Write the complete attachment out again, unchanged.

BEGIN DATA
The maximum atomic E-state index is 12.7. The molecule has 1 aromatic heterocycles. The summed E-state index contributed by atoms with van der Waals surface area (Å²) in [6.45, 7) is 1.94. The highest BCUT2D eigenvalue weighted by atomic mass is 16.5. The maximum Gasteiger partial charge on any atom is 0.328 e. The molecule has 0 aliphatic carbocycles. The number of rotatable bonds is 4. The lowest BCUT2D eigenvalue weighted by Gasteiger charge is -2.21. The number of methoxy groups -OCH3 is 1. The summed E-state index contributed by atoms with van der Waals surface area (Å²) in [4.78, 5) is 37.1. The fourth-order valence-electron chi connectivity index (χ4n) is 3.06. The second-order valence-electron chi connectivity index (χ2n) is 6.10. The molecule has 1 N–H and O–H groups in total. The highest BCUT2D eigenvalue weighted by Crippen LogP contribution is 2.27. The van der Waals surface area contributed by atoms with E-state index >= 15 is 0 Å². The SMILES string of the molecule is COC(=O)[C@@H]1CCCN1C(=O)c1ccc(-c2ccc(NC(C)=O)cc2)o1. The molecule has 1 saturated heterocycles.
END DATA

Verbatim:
The maximum atomic E-state index is 12.7. The molecule has 1 aromatic heterocycles. The summed E-state index contributed by atoms with van der Waals surface area (Å²) in [6.45, 7) is 1.94. The highest BCUT2D eigenvalue weighted by atomic mass is 16.5. The maximum Gasteiger partial charge on any atom is 0.328 e. The molecule has 0 aliphatic carbocycles. The number of rotatable bonds is 4. The lowest BCUT2D eigenvalue weighted by Gasteiger charge is -2.21. The number of methoxy groups -OCH3 is 1. The summed E-state index contributed by atoms with van der Waals surface area (Å²) in [4.78, 5) is 37.1. The fourth-order valence-electron chi connectivity index (χ4n) is 3.06. The second-order valence-electron chi connectivity index (χ2n) is 6.10. The molecule has 1 N–H and O–H groups in total. The highest BCUT2D eigenvalue weighted by Crippen LogP contribution is 2.27. The van der Waals surface area contributed by atoms with E-state index >= 15 is 0 Å². The SMILES string of the molecule is COC(=O)[C@@H]1CCCN1C(=O)c1ccc(-c2ccc(NC(C)=O)cc2)o1. The molecule has 1 saturated heterocycles.